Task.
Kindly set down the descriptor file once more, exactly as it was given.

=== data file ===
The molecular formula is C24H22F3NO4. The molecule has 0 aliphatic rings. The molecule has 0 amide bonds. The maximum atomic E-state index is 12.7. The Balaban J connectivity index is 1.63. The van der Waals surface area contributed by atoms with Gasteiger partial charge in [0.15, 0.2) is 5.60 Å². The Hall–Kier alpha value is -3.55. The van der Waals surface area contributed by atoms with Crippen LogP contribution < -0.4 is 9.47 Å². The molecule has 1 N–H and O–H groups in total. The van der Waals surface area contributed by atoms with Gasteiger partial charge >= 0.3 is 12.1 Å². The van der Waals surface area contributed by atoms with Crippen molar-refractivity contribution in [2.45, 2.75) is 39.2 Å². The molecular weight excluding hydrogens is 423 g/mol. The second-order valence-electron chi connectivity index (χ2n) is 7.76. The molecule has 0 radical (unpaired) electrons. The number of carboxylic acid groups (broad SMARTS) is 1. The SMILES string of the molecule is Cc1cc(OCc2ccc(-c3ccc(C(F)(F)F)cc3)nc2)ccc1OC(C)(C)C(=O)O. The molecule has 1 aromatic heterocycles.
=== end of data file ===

The molecular formula is C24H22F3NO4. The molecule has 0 aliphatic rings. The molecule has 0 amide bonds. The maximum atomic E-state index is 12.7. The Balaban J connectivity index is 1.63. The van der Waals surface area contributed by atoms with Gasteiger partial charge in [0.15, 0.2) is 5.60 Å². The Hall–Kier alpha value is -3.55. The van der Waals surface area contributed by atoms with Crippen LogP contribution < -0.4 is 9.47 Å². The molecule has 1 N–H and O–H groups in total. The van der Waals surface area contributed by atoms with Gasteiger partial charge >= 0.3 is 12.1 Å². The van der Waals surface area contributed by atoms with Crippen molar-refractivity contribution in [2.45, 2.75) is 39.2 Å². The molecular weight excluding hydrogens is 423 g/mol. The second-order valence-electron chi connectivity index (χ2n) is 7.76. The molecule has 0 radical (unpaired) electrons. The number of carboxylic acid groups (broad SMARTS) is 1. The SMILES string of the molecule is Cc1cc(OCc2ccc(-c3ccc(C(F)(F)F)cc3)nc2)ccc1OC(C)(C)C(=O)O. The molecule has 1 aromatic heterocycles.